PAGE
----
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In Today’s News

July 21, 2017

Hidden treasure of art

From yesterday’s Bangor Daily News, an article written by Emily Burnham…

From the outside, the South Solon Meeting House in the Somerset County town of Solon looks like many other historic buildings in Maine. Built in 1842, it’s a classic example of colonial church architecture, with Gothic Revival details in its steeple and windows, and white clapboard siding. For decades, it served as both a nondenominational house of worship and as a community center. And although church services aren’t presently held there, its doors are always unlocked, in keeping with its ecumenical history.

Inside the building, however, is a hidden treasure: a work of art unknown to many, but sublime in its scope and subject matter alike.

Mural created by Maine’s Ashley Bryan

Nearly every square inch of wall and ceiling inside is covered in frescoes, painted over the course of five years in the 1950s by 13 young artists, including Ashley Bryan, the acclaimed artist and author who still makes his home on Little Cranberry Island. The frescoes were commissioned by the town, paid for by philanthropist Margaret Day Blake, and were organized by the nearby Skowhegan School of Painting & Sculpture, an internationally renowned summer artist’s retreat, which put together several juries that selected the participating artists.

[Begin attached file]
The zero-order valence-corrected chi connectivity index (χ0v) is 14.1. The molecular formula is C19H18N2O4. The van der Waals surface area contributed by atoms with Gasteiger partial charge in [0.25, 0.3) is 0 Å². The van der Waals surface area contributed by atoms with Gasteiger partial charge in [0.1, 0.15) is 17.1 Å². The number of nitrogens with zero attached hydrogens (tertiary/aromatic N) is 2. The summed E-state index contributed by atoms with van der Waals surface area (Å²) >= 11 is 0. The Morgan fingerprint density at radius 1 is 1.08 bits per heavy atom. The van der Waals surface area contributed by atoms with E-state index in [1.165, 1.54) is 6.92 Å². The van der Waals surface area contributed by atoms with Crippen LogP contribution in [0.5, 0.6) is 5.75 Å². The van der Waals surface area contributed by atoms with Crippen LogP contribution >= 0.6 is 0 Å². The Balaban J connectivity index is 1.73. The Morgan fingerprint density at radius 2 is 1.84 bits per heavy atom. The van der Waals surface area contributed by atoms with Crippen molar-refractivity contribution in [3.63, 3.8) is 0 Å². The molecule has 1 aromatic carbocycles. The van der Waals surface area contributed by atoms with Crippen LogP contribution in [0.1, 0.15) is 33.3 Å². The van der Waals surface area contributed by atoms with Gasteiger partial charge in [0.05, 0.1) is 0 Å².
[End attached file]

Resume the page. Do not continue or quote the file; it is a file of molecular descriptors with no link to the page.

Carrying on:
Read more by CLICKING HERE.

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